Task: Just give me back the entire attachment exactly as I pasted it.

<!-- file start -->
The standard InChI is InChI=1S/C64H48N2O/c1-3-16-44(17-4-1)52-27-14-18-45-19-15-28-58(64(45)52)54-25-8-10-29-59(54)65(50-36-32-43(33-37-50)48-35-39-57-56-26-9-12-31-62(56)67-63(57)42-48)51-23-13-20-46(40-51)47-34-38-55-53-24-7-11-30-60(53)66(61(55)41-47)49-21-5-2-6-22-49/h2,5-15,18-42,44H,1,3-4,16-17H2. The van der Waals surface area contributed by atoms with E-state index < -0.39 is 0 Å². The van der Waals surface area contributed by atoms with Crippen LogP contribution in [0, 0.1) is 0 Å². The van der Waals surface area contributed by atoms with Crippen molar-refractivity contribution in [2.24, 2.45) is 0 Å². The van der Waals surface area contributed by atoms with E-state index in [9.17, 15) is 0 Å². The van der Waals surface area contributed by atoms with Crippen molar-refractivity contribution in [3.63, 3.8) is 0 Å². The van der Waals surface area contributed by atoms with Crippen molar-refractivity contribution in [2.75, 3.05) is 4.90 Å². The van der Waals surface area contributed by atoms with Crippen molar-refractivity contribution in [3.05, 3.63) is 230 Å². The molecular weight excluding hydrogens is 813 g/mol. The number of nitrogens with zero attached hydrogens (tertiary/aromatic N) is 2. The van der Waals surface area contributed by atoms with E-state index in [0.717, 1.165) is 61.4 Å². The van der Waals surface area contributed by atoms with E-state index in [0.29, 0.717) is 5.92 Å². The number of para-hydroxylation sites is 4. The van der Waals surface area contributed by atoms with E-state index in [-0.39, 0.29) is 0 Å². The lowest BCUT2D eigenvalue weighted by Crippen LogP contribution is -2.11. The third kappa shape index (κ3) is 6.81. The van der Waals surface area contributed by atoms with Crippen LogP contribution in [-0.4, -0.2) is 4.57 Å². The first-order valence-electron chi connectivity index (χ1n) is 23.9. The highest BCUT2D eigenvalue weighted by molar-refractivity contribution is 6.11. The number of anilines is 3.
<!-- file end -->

The standard InChI is InChI=1S/C64H48N2O/c1-3-16-44(17-4-1)52-27-14-18-45-19-15-28-58(64(45)52)54-25-8-10-29-59(54)65(50-36-32-43(33-37-50)48-35-39-57-56-26-9-12-31-62(56)67-63(57)42-48)51-23-13-20-46(40-51)47-34-38-55-53-24-7-11-30-60(53)66(61(55)41-47)49-21-5-2-6-22-49/h2,5-15,18-42,44H,1,3-4,16-17H2. The van der Waals surface area contributed by atoms with E-state index < -0.39 is 0 Å². The van der Waals surface area contributed by atoms with Crippen LogP contribution in [0, 0.1) is 0 Å². The van der Waals surface area contributed by atoms with Crippen molar-refractivity contribution in [2.24, 2.45) is 0 Å². The van der Waals surface area contributed by atoms with E-state index in [9.17, 15) is 0 Å². The van der Waals surface area contributed by atoms with Crippen molar-refractivity contribution in [3.63, 3.8) is 0 Å². The van der Waals surface area contributed by atoms with Crippen molar-refractivity contribution in [2.75, 3.05) is 4.90 Å². The van der Waals surface area contributed by atoms with Crippen molar-refractivity contribution in [3.05, 3.63) is 230 Å². The molecular weight excluding hydrogens is 813 g/mol. The number of nitrogens with zero attached hydrogens (tertiary/aromatic N) is 2. The van der Waals surface area contributed by atoms with E-state index in [0.717, 1.165) is 61.4 Å². The van der Waals surface area contributed by atoms with E-state index in [0.29, 0.717) is 5.92 Å². The number of para-hydroxylation sites is 4. The van der Waals surface area contributed by atoms with E-state index in [-0.39, 0.29) is 0 Å². The lowest BCUT2D eigenvalue weighted by Crippen LogP contribution is -2.11. The third kappa shape index (κ3) is 6.81. The van der Waals surface area contributed by atoms with Crippen LogP contribution in [-0.4, -0.2) is 4.57 Å². The first-order valence-electron chi connectivity index (χ1n) is 23.9. The highest BCUT2D eigenvalue weighted by molar-refractivity contribution is 6.11. The number of anilines is 3.